My teenagers had one phone to share and then they got iPhones in about year 8.

    Tully has an old itouch that she calls her phone and carries it in her bag to take photos. She’s a bloggers child ?

    1. says: Seana Smith

      She’s going to need a laptop any minute. The younger siblings of older kids are quite different, aren’t they? They see their older siblings and they are more grown up in a way than the first batch were. My wee lass keeps talking about her own blog and Youtube channel. I think I’m a bad influence.

  2. My youngest got his first mobile phone in Year 5 when he got into an opportunity class of a school several suburbs away and was required to catch public i.e. non school buses there and home. Thus his first phone was a safety decision. Otherwise I probably would have waited until he was in Year 7.

  3. says: Michal

    I would love to avoid getting my kids phones but there is now way around it – in time they will have to get phones, specifically so I can find them.

    Do both those phones have glass screens? I hadn’t yet factored in the cost of having to replace screens.

    Thanks for an interesting and useful post!

    1. says: Seana Smith

      Very true, and the leash just gets longer and longer as they age. I just finally had a text from Teen17 after 24 hours away from home. I restrained myself and didn’t text him at all… just to prove to myself I could let go. Was v glad to hear from him that he’s on the way home.

  4. says: Maxabella

    I always thought high school would be the right age – 13 years. The sfr when technically they are allowed into social media platforms.

    As it turned out, they are inherited old iPhones from us in Year 6. Finding s pre-paid plan that doesn’t expire quickly has been my aim so the long Expiry plan here is awesome.

  5. says: Sue

    My.miss 11 has a timely guardian watch which can make and receive phone calls but only to up to 10 numbers that I set in My phone. It was about $100 (last yr) and it costs $15month with optional $2.50Month insurance which I’ve found well worth it. She can’t take photos or access the internet or txt but I.Can call her n she can call me which is what it was intended for. Plus it’s a watch so harder to lose:-)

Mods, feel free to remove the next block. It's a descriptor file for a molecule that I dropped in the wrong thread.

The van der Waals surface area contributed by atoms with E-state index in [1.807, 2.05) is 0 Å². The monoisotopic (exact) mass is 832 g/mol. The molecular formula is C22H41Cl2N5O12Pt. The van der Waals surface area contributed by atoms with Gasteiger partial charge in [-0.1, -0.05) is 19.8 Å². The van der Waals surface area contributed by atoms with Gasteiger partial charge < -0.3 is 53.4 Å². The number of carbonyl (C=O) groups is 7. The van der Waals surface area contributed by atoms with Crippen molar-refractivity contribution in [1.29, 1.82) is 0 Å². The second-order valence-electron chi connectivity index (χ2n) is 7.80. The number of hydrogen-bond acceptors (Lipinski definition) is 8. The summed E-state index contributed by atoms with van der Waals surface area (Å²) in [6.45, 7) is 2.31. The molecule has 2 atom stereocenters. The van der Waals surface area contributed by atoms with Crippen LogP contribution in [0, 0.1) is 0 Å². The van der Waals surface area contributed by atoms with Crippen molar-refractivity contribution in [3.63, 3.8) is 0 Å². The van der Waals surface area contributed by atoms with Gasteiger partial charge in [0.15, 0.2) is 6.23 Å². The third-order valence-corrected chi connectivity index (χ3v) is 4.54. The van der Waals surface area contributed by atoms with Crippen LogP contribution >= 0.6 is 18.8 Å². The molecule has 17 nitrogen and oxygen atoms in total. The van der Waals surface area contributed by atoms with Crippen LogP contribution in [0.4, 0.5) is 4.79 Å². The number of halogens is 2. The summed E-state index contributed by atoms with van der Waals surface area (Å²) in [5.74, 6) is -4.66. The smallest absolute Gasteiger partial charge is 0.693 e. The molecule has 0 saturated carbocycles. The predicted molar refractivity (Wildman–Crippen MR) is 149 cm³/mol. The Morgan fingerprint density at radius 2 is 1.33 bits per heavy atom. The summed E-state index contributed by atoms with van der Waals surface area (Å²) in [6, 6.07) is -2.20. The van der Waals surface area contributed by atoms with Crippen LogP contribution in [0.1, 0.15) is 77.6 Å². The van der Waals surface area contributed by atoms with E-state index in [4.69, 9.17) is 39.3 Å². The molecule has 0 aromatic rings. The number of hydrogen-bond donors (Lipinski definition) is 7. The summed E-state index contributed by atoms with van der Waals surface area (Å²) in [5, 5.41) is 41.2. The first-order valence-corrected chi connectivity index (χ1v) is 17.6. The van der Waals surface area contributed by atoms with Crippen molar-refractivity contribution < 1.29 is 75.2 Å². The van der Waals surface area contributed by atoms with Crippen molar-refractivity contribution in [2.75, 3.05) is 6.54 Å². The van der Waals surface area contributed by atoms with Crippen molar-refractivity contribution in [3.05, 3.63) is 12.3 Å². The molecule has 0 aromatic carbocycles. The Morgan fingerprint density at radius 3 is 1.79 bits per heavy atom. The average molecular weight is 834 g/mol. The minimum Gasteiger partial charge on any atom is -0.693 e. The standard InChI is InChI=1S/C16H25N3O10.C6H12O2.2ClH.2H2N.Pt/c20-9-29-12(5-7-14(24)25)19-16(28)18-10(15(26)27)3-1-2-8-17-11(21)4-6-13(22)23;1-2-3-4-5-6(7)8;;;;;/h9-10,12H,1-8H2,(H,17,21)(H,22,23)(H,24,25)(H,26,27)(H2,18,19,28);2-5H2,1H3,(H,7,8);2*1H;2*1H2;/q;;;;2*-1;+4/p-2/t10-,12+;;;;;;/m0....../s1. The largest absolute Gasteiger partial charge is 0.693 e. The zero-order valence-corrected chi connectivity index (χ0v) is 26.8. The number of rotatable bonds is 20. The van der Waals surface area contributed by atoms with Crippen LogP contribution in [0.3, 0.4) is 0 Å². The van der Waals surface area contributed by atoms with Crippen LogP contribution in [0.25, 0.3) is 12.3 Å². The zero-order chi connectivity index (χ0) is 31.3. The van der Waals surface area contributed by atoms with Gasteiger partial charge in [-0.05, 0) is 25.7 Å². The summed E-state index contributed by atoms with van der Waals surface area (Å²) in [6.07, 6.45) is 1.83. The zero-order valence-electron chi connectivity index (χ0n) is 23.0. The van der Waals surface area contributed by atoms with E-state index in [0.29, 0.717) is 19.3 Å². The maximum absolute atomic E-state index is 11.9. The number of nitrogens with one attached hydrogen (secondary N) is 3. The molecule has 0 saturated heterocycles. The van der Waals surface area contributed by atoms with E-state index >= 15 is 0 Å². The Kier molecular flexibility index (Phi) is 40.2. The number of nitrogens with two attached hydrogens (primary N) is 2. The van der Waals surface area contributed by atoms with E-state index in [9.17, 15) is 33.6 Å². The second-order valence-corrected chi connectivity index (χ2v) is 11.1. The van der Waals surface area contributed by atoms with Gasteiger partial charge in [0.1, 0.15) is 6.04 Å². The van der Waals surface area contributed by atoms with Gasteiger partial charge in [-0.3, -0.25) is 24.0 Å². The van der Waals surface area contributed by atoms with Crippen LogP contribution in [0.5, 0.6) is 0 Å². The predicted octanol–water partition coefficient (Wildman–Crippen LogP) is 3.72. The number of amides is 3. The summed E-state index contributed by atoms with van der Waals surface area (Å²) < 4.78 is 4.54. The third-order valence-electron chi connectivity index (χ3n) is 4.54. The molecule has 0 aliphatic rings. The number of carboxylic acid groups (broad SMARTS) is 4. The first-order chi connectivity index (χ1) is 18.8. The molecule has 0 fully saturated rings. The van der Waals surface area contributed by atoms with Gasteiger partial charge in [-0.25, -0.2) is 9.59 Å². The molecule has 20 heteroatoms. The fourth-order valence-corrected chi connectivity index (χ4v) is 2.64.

6. says: Nat

    Until they are 16 monitor messages and texts, it is just too easy for young people to get carried away or pressured into saying or photographing stuff that they would not in ‘real’ life…and it’s there forever. Even if you think they are ‘too smart’ or have been given cyber safety talks, they are young, finding themselves and will likely make mistakes. Adults in their life need to look out for this, even if they are annoyed by it.

  7. says: Mel

    My son is turning 13 and i’m getting him a prepaid phone for his birthday, even though he has been walking to his bus stop and from it every day for the past 5yrs, and my step daughter has got her first phone at the age of 9 merely because my son has been hounding me for one. And her mum in a way just gives her what she wants.. i think a 9 yr old that gets picked up and dropped off to school and is rarely in a situation where she is a lone really needs one..
    I have my veiws and i’m sure she has her veiws as a parent but i think pre teen is to young but depends on the circumstances if they are walking to and from school alone or even with a friend or sibling then i would agree for them to have a phone on them.

    1. says: Seana Smith

      Thanks Mel, one of ours may go on a four hour bus journey and although the bus driver will take care of unaccompanied minors, if he does go then we’ll make sure he has a phone with him.

      1. says: Melissa

        I totally agree with you there, my son has a school bus which im lucky and thankful for its just to and from the bus stop which is where there isnt an adult. Which i now think a phone is required and his of appropriate age also. And our house also isn’t far from both pick up and drop off.